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Cycloidal Drive

High-ratio speed reducer based on cycloidal disk motion

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Gears

Description

This block represents a compact, high-ratio, speed-reduction mechanism that contains four key components:

  • Eccentric cam

  • Cycloidal disk

  • Ring-gear housing

  • Pin rollers

The eccentric cam, which extends from the base shaft, sits inside the cycloidal disk. This disk meshes with the ring-gear housing. The pin rollers, which extend from the follower shaft, sit in matching holes on the cycloidal disk.

During normal operation, the base shaft drives the eccentric cam. The cam spins inside the cycloidal disk, causing it to rotate in an eccentric pattern about an offset axis. As it moves, the cycloidal disk engages the internal teeth of the ring-gear housing. The internal meshing reverses the rotational velocity direction.

Pin rollers extending from cycloidal disk holes transmit rotational motion to the follower shaft. This shaft spins counter to the base shaft at a highly reduced speed. The large reduction ratio results from the near-equal cycloidal disk and ring gear tooth numbers. The effective gear reduction ratio is

r=nRnCnC,

where:

  • r is the gear reduction ratio.

  • nR is the number of teeth on the ring gear.

  • nC is the number of teeth on the cycloidal disk.

The gear reduction ratio constrains the angular velocities of the base and follower shafts according to the expression

ωF=rωB,

where:

  • ωF is the angular velocity of the follower shaft.

  • ωC is the angular velocity of the base shaft.

The gear reduction ratio also constrains the torques acting on the base and follower shafts, according to the expression

TB=rTF+Tf,

where:

  • TB is the net torque at the base shaft.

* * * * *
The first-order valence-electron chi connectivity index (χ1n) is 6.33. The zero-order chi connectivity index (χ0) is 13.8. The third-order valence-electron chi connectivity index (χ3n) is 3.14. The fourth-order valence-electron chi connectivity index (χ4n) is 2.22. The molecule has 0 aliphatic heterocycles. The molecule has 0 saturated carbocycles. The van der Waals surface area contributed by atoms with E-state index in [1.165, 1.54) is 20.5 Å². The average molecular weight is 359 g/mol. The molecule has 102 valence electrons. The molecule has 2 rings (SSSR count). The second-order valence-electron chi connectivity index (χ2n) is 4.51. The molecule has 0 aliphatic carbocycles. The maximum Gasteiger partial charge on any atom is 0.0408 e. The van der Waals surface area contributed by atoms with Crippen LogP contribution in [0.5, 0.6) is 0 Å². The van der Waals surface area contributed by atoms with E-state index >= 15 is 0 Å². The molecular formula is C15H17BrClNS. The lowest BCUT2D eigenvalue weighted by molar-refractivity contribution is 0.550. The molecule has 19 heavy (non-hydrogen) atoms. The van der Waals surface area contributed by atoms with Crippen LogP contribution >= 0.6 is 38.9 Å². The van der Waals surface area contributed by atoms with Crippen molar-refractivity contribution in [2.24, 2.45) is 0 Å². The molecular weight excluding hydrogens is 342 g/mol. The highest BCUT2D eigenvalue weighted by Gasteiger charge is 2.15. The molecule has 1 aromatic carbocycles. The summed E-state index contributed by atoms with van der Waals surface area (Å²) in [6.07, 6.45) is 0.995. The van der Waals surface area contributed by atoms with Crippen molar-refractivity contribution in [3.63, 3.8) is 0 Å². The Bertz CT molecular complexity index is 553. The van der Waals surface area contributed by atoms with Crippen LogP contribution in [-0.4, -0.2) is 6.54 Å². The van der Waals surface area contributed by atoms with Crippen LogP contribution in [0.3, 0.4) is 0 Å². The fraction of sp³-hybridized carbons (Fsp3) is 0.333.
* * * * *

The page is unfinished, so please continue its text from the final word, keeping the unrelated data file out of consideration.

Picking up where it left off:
• TF is the net torque at the follower shaft.

  • Tf is the torque loss due to friction.

The magnitude of the frictional torque depends on the torque transfer efficiency and power flow direction according to the expression

Tf={f·abs(TB)·(1ηBF1),TB·ωB0f·abs(TB)·(1ηFB),TB·ωB>0,

where:

  • f is a blending factor that smooths the frictional torque function near zero (e.g., during reversal of the rotational velocity direction).

  • ηBF is the torque transfer efficiency from the base shaft to the follower shaft.

  • ηFB is the torque transfer efficiency from the follower shaft to the base shaft.

The blending factor f is a hyperbolic function of the cycloidal disk angular velocity:

f=tanh(4ωBωTh),

where:

  • ωTh is the angular velocity threshold at the base shaft above which full efficiency losses are in effect.

The figure shows the cycloidal drive in front and side views. The kinematics of the drive system cause a reversal of the base and follower shaft angular velocities so that the two shafts spin in opposite directions.

The cycloidal drive can operate in reverse mode, e.g., with power flowing from the follower shaft to the base shaft. In this mode, torque transfer efficiencies are typically negligible. You can adjust the efficiency value in the block dialog box using the Efficiency from follower shaft to base shaft parameter.

The block models the effects of heat flow and temperature change through an optional thermal port. To expose the thermal port, right-click the block and select Simscape > Block choices > Show thermal port. Exposing the thermal port causes new parameters specific to thermal modeling to appear in the block dialog box.

Dialog Box and Parameters

Main

Number of teeth on cycloid disk

Total number of teeth projecting outward from the cycloidal disk perimeter. This number should be slightly smaller than the number of teeth or pins on the ring gear. The ratio of the gear tooth numbers defines the relative angular velocities of the base and follower shafts. The default value is 20.

Number of teeth on ring gear

Total number of teeth or pins projecting inward from the ring gear housing. This number should be slightly larger than the number of teeth on the cycloidal disk. The ratio of the two gear tooth numbers defines the relative angular velocities of the base and follower shafts. The default value is 24.

Meshing Losses

Parameters for meshing losses vary with the block variant chosen—one with a thermal port for thermal modeling and one without it.

 Without Thermal Port

 With Thermal Port

Thermal Port

Thermal mass

Thermal energy required to change the component temperature by a single degree. The greater the thermal mass, the more resistant the component is to temperature change. The default value is 50 J/K.

Initial temperature

Component temperature at the start of simulation. The initial temperature influences the starting meshing or friction losses by altering the component efficiency according to an efficiency vector that you specify. The default value is 300 K.

Ports

PortDescription
BRotational conserving port representing the base shaft
FRotational conserving port representing the follower shaft
HThermal conserving port for thermal modeling

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